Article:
Toy runs hold a special place in the hearts of most motorcyclists. Most MCs, riding groups, LEO, and independents organize, support, or ride in at least once every holiday season. Toy runs are a central part of their holiday plans for most riders. Riders seek out these runs every year, and many participate in more than one.
Decorating The Motorcycle
Riders will often decorate their bikes with holiday ornaments and pile toys onto different bike areas to create a spectacle unmatched by any other vehicular charity run. No matter the weather conditions, most riders will venture out in the rain, cold, heat, wind, fog, and sometimes even snow to participate in these events. Some riders who ride only a few times a year will often make a toy run as one of the times they break their bike out and hit the road.
A Listing Of Long-Running Toy Runs
If you Google the history of motorcycle toy runs, you will be completely disappointed. There isn’t much information on where, how, and when these events began. You can piece together some historical facts from toy runs that have been long-running, like Barnett Harley Davidson in El Paso, TX, which has been running every year for 35 years. That would put them at 1982 for their first toy run.
The City of Bartlesville, OK, has been running a motorcycle toy run for 30 years, so 1987 was their first. This year, a Righteous Ride-V-Twin Motors has its 30th toy run in Greeley, Colorado. The Ventura, CA HOG Chapter has been going on for 30 years. The Santa Barbara Toy Run has been going on for 30 years. MMA (Modified Motorcycle Association of California) has been running toy runs for an impressive 38 years.
The Oldest Documented Toy Run
Possibly one of the oldest documented toy runs would be the Smokey Mountain Toy Run which was begun by Jerry Slagle and 11 of his buddies to change the perception people had of motorcyclists. This was the beginning of their 38 years of toy runs. On December 20, 1981, 12 bikes and about 30 people met at the Executive Club on US Hwy 70 in Swannanoa for the first Toy Run. The weather was 20 degrees as this hardy group of elves packed up and headed to Santa Pal Headquarters, bearing gifts and money. Their success energized the Toy Run founders and immediately set out to involve more helpers to ensure the event's growth. More about the Smokey Mountain Toy run can be found by following this link: Smokey Mountain Toy Run History.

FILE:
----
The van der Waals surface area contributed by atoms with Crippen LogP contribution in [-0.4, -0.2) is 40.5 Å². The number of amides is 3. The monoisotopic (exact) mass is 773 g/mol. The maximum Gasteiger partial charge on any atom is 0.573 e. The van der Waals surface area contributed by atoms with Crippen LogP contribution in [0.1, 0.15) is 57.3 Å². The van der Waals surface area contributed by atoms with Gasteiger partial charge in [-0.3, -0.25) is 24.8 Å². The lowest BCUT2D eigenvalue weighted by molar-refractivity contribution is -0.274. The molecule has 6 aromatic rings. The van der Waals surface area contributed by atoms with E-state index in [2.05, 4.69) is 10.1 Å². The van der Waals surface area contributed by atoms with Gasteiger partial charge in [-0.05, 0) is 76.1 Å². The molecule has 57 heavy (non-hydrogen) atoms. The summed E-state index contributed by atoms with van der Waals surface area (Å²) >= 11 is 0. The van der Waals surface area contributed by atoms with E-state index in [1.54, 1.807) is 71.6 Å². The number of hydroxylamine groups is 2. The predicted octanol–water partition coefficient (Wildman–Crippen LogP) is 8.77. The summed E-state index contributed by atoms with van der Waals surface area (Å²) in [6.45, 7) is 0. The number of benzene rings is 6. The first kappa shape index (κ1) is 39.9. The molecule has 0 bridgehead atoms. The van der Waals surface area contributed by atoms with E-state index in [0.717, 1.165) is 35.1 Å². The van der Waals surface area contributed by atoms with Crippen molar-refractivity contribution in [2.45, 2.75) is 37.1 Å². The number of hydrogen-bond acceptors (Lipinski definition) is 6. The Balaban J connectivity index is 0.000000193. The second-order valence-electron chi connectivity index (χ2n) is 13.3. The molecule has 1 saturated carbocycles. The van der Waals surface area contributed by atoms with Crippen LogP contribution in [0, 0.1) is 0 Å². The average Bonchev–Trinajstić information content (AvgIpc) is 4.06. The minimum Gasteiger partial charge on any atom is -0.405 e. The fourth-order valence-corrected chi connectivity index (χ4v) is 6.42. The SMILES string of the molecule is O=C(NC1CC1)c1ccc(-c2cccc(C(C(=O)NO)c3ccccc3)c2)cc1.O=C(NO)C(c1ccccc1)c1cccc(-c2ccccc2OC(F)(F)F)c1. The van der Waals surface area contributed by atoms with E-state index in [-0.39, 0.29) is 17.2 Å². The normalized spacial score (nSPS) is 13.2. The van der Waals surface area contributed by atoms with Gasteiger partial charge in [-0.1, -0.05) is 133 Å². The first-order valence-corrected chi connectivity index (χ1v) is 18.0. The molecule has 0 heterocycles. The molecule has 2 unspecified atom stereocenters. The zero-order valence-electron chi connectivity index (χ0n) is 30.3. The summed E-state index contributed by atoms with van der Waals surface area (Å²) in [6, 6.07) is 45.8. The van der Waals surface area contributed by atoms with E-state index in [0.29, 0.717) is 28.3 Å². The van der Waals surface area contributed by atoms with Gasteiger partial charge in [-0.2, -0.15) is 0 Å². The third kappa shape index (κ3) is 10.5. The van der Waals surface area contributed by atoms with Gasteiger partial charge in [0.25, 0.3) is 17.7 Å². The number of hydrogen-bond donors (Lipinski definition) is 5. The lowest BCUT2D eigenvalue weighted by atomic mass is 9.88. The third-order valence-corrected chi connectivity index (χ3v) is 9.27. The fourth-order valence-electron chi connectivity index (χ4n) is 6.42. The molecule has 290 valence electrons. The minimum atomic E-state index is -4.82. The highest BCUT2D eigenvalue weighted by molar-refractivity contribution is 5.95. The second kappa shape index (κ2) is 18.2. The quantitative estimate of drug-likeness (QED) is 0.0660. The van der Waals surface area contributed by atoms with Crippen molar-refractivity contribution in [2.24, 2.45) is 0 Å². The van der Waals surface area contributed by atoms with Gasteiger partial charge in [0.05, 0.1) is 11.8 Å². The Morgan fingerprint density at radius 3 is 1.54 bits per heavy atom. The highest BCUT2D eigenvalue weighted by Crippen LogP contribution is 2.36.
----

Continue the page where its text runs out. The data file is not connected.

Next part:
The Purpose Of Toy Runs
From what I could find searching online, motorcycle toy runs were started in America around the early 1980s. The idea quickly spread and was adopted throughout other parts of the world. They all have the same theme of “We Ride for the Kids” as their foundation of purpose for existence. Thousands of toys are gathered between these runs and given to those in need. A family that cannot purchase toys for their kids, and kids that wouldn’t get toys if it weren’t for these runs. It can be a calming of the conscience to donate these gifts and be part of a national motorcycling tradition that began almost 40 years ago.
Many long-standing toy runs will have an entry fee and require an unwrapped toy. The long-standing runs might cost the rider a little more, but they often come with a hefty meal, music, and a patch or pin to commemorate the ride. Some of the newer toy runs cost very little but still offer the experience of giving in the spirit of Christmas and the camaraderie of the biker community.
The Experience Of Riding In A Toy Run
All of them offer the experience of masses of motorcycles riding in parade style, which fixates the onlooker's attention on the long double wide stacking of bikes that span further than the eye can see. Added to the visual spectacle is the deep-toned rumble from the exhaust that echoes through your chest as the parade of bikes rolls past. These scenes move the emotions and excite most non-riders just as much as the riders. Onlookers will pull out their phones to take snapshots and video clips to show their friends and family. It’s a scene rarely seen outside of the Christmas holidays and is greatly anticipated in many areas across America.
Wise County Toy Run In Texas
I participated in two toy runs this year. The Wise County Toy Run has been running for 18 years and is a local favorite. The ride begins in Decatur, TX, and runs 11 miles to Bridgeport, TX, where the toy drop point occurs. Locals will tailgate along the route to take pictures, video, wave, and enjoy the event as it rumbles past. Bikers will often throw candy to the kids from their bikes. In 2013 there were so many bikes that by the time the lead rider (Santa Claus) arrived in Bridgeport, the last riders in Decatur were just leaving the staging area. That was 13 miles of motorcycles. The end of the run offers free chili, singing of the Star-Spangled Banner, raffles, live music, gear vendors, and various motorcycle show contests.
HOG Toy Run North Texas
The other toy run I participated in was a first-year toy run, the Jeff Kyle Toy Run. This run supported the Chris Kyle Memorial Benefit to provide toys to those in need. It was hosted by the Stampede HOG and Fort Worth HOG Chapters. The ride began at Stampede Harley Davidson and ended at Fort Worth Harley Davidson, 21 miles away. It was police escorted and had a fantastic turnout with just over 300 bikes for its first year. If this toy run continues in the years to come, I can see it easily becoming a North Texas favorite. It was very well organized and had strong backing from the Chris Kyle Memorial Benefit.